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I can't seem to match processes running in cgroup v2 hierarchies with the cgroup module of iptables. I am running Linux 4.13.0 with all required modules:

$ grep CGROUP <kernel_config>
CONFIG_CGROUPS=y
CONFIG_BLK_CGROUP=y
# CONFIG_DEBUG_BLK_CGROUP is not set
CONFIG_CGROUP_WRITEBACK=y
CONFIG_CGROUP_SCHED=y
CONFIG_CGROUP_PIDS=y
# CONFIG_CGROUP_RDMA is not set
CONFIG_CGROUP_FREEZER=y
# CONFIG_CGROUP_HUGETLB is not set
CONFIG_CGROUP_DEVICE=y
CONFIG_CGROUP_CPUACCT=y
CONFIG_CGROUP_PERF=y
# CONFIG_CGROUP_BPF is not set
# CONFIG_CGROUP_DEBUG is not set
CONFIG_SOCK_CGROUP_DATA=y
**CONFIG_NETFILTER_XT_MATCH_CGROUP=m**
CONFIG_NET_CLS_CGROUP=m
CONFIG_CGROUP_NET_PRIO=y
CONFIG_CGROUP_NET_CLASSID=y

$ lsmod | grep cgroup
xt_cgroup              16384  2
x_tables               36864  7 xt_LOG,xt_cgroup,iptable_mangle,ip_tables,iptable_filter,xt_mark,ipt_MASQUERADE

It's a Debian based distro with systemd-235, which mounts the following cgroups:

$ mount | grep cgroup
tmpfs on /sys/fs/cgroup type tmpfs (rw,mode=755)
cgroup on /sys/fs/cgroup/unified type cgroup2 (rw,nosuid,nodev,noexec,relatime,nsdelegate)
cgroup on /sys/fs/cgroup/systemd type cgroup (rw,nosuid,nodev,noexec,relatime,xattr,name=systemd)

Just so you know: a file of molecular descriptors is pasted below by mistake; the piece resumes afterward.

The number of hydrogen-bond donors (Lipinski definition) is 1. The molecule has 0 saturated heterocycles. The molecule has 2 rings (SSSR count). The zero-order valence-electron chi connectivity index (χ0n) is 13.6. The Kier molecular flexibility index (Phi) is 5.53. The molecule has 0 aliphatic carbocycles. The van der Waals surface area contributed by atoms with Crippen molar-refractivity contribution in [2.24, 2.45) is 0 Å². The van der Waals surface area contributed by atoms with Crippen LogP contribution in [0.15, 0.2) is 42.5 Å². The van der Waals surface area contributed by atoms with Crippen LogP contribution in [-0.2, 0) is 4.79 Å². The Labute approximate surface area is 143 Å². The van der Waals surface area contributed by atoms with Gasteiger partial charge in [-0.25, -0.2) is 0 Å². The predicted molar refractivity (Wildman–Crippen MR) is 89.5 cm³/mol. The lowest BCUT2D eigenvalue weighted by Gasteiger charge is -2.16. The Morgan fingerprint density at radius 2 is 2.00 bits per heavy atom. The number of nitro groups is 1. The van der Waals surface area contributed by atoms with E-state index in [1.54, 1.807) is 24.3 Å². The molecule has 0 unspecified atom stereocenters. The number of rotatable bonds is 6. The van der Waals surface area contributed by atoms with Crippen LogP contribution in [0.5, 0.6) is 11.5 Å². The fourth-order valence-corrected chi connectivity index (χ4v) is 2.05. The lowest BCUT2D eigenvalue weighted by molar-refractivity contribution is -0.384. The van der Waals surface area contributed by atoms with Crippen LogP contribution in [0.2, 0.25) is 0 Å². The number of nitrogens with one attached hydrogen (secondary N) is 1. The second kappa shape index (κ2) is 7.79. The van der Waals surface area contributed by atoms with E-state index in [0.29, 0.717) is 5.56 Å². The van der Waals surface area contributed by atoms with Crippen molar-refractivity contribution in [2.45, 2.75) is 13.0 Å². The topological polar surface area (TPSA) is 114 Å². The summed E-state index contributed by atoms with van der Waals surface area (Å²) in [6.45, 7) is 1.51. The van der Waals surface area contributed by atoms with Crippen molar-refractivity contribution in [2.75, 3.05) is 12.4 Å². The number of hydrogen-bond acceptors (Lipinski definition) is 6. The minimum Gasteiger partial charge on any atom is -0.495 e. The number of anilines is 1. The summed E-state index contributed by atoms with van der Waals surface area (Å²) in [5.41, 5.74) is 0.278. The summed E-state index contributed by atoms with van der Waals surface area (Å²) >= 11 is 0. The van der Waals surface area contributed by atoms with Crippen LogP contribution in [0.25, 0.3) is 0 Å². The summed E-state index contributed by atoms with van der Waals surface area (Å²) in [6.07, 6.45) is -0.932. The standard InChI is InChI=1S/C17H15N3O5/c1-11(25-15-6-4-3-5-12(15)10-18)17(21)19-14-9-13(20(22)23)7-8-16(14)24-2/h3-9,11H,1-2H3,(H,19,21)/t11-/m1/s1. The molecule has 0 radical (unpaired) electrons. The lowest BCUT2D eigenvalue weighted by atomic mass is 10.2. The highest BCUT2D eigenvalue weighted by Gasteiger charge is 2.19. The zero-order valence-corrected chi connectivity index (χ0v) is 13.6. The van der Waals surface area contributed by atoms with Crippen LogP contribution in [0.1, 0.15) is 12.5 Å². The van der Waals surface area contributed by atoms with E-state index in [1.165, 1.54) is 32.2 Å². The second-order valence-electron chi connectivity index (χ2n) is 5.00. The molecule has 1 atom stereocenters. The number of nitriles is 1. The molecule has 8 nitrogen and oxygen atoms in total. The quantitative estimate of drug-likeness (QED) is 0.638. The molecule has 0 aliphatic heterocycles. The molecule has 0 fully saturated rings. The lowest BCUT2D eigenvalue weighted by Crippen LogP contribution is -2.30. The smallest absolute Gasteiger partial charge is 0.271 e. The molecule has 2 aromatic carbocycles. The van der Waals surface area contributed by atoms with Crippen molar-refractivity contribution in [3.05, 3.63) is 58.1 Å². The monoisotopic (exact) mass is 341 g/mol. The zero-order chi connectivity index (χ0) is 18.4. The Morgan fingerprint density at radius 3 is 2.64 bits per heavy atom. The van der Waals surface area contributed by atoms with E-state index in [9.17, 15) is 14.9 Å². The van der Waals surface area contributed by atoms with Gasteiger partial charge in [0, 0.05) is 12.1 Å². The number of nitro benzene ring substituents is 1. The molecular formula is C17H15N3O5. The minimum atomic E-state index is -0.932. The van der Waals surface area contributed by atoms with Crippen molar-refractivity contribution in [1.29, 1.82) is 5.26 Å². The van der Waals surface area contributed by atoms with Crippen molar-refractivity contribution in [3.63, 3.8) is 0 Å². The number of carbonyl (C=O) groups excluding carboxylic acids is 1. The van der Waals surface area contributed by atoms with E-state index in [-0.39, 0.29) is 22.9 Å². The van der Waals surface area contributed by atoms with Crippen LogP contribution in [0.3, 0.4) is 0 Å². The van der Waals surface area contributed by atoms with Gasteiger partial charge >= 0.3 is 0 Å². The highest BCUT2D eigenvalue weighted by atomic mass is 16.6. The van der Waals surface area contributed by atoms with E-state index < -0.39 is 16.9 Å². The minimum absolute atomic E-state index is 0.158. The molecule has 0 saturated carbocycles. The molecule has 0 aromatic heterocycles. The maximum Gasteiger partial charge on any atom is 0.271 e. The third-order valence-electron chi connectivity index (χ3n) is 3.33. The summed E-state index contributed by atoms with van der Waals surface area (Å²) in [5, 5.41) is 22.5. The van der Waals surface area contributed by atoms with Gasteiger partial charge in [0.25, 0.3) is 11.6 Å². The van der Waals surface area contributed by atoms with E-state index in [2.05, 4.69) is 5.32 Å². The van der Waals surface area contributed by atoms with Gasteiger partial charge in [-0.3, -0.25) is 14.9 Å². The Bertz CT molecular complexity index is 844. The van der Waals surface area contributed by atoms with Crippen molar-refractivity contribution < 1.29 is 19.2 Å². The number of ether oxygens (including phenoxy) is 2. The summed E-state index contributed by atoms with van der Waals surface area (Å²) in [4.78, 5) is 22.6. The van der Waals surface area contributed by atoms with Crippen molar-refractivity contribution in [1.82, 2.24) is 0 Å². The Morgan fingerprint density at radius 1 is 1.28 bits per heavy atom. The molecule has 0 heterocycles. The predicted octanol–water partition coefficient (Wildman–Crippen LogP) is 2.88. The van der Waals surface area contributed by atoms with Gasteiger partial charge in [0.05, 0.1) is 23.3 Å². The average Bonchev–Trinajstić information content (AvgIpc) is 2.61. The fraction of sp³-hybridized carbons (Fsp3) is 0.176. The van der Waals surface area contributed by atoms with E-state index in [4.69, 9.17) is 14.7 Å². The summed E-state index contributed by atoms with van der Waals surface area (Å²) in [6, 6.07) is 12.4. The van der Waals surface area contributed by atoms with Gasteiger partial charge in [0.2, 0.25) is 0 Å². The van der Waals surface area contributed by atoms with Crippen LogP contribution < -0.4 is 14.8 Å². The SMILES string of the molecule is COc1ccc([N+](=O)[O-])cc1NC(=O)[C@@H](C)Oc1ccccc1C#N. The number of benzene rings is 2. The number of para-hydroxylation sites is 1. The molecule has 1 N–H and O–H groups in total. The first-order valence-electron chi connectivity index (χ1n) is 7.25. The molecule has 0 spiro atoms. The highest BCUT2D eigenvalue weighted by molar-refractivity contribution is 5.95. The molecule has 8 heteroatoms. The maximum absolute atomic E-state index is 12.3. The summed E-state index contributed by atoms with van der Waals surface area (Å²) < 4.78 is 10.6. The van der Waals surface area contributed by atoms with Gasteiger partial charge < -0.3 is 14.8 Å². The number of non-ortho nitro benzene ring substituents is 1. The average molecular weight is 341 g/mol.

cgroup on /sys/fs/cgroup/pids type cgroup (rw,nosuid,nodev,noexec,relatime,pids)
cgroup on /sys/fs/cgroup/cpu,cpuacct type cgroup (rw,nosuid,nodev,noexec,relatime,cpu,cpuacct)
cgroup on /sys/fs/cgroup/memory type cgroup (rw,nosuid,nodev,noexec,relatime,memory)
cgroup on /sys/fs/cgroup/perf_event type cgroup (rw,nosuid,nodev,noexec,relatime,perf_event)
cgroup on /sys/fs/cgroup/cpuset type cgroup (rw,nosuid,nodev,noexec,relatime,cpuset)
cgroup on /sys/fs/cgroup/blkio type cgroup (rw,nosuid,nodev,noexec,relatime,blkio)
cgroup on /sys/fs/cgroup/freezer type cgroup (rw,nosuid,nodev,noexec,relatime,freezer)
cgroup on /sys/fs/cgroup/net_cls,net_prio type cgroup (rw,nosuid,nodev,noexec,relatime,net_cls,net_prio)
cgroup on /sys/fs/cgroup/devices type cgroup (rw,nosuid,nodev,noexec,relatime,devices)

If I work with cgroup v1 and net_cls, all is fine:

$ cd /sys/fs/cgroup/net_cls,net_prio/
$ mkdir test
$ echo 1 > test/net_cls.classid
$ iptables -A OUTPUT -m cgroup --cgroup 1 -j LOG
$ ping -i 2 google.com &>/dev/null &
$ pgrep ping > test/tasks

I can see the packets in the log. Doing the same with cgroup v2 successfully adds the iptables rules but does not match: